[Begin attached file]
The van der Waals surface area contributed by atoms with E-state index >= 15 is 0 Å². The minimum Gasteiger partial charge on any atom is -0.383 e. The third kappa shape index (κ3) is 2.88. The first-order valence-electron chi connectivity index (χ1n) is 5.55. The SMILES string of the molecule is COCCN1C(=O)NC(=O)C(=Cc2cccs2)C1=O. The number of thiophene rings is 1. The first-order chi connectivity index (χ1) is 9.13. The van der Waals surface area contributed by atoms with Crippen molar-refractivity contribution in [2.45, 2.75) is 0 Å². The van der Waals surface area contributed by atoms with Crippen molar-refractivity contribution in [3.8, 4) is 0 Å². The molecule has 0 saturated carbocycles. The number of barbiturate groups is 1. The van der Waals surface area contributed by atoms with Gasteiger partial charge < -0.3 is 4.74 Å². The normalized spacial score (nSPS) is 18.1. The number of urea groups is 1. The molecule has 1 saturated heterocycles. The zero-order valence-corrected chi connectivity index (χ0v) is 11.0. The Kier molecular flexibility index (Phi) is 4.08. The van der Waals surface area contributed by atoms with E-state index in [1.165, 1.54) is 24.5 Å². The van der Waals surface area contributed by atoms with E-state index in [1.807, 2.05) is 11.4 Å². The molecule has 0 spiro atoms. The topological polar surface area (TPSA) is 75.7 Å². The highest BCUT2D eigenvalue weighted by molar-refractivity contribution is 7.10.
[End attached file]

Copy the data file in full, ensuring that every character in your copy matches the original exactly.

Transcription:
The van der Waals surface area contributed by atoms with E-state index >= 15 is 0 Å². The minimum Gasteiger partial charge on any atom is -0.383 e. The third kappa shape index (κ3) is 2.88. The first-order valence-electron chi connectivity index (χ1n) is 5.55. The SMILES string of the molecule is COCCN1C(=O)NC(=O)C(=Cc2cccs2)C1=O. The number of thiophene rings is 1. The first-order chi connectivity index (χ1) is 9.13. The van der Waals surface area contributed by atoms with Crippen molar-refractivity contribution in [2.45, 2.75) is 0 Å². The van der Waals surface area contributed by atoms with Crippen molar-refractivity contribution in [3.8, 4) is 0 Å². The molecule has 0 saturated carbocycles. The number of barbiturate groups is 1. The van der Waals surface area contributed by atoms with Gasteiger partial charge < -0.3 is 4.74 Å². The normalized spacial score (nSPS) is 18.1. The number of urea groups is 1. The molecule has 1 saturated heterocycles. The zero-order valence-corrected chi connectivity index (χ0v) is 11.0. The Kier molecular flexibility index (Phi) is 4.08. The van der Waals surface area contributed by atoms with E-state index in [1.165, 1.54) is 24.5 Å². The van der Waals surface area contributed by atoms with E-state index in [1.807, 2.05) is 11.4 Å². The molecule has 0 spiro atoms. The topological polar surface area (TPSA) is 75.7 Å². The highest BCUT2D eigenvalue weighted by molar-refractivity contribution is 7.10.